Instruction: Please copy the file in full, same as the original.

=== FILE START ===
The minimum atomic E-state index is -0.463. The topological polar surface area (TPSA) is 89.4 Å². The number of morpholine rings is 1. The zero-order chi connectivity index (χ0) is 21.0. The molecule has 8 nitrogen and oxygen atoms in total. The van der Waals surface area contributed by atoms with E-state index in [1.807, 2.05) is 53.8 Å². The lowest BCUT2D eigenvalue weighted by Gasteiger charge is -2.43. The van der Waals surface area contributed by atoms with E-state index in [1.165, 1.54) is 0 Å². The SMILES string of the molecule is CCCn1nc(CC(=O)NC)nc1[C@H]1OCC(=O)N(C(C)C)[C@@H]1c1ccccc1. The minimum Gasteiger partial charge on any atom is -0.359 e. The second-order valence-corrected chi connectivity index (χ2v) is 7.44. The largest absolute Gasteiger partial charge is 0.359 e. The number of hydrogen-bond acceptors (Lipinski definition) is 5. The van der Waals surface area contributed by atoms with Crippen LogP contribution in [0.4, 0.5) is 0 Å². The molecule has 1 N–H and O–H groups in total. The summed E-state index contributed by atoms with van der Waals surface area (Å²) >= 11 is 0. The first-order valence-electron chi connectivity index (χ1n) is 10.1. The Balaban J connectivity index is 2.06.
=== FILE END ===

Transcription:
The minimum atomic E-state index is -0.463. The topological polar surface area (TPSA) is 89.4 Å². The number of morpholine rings is 1. The zero-order chi connectivity index (χ0) is 21.0. The molecule has 8 nitrogen and oxygen atoms in total. The van der Waals surface area contributed by atoms with E-state index in [1.807, 2.05) is 53.8 Å². The lowest BCUT2D eigenvalue weighted by Gasteiger charge is -2.43. The van der Waals surface area contributed by atoms with E-state index in [1.165, 1.54) is 0 Å². The SMILES string of the molecule is CCCn1nc(CC(=O)NC)nc1[C@H]1OCC(=O)N(C(C)C)[C@@H]1c1ccccc1. The minimum Gasteiger partial charge on any atom is -0.359 e. The second-order valence-corrected chi connectivity index (χ2v) is 7.44. The largest absolute Gasteiger partial charge is 0.359 e. The number of hydrogen-bond acceptors (Lipinski definition) is 5. The van der Waals surface area contributed by atoms with Crippen LogP contribution in [0.4, 0.5) is 0 Å². The molecule has 1 N–H and O–H groups in total. The summed E-state index contributed by atoms with van der Waals surface area (Å²) >= 11 is 0. The first-order valence-electron chi connectivity index (χ1n) is 10.1. The Balaban J connectivity index is 2.06.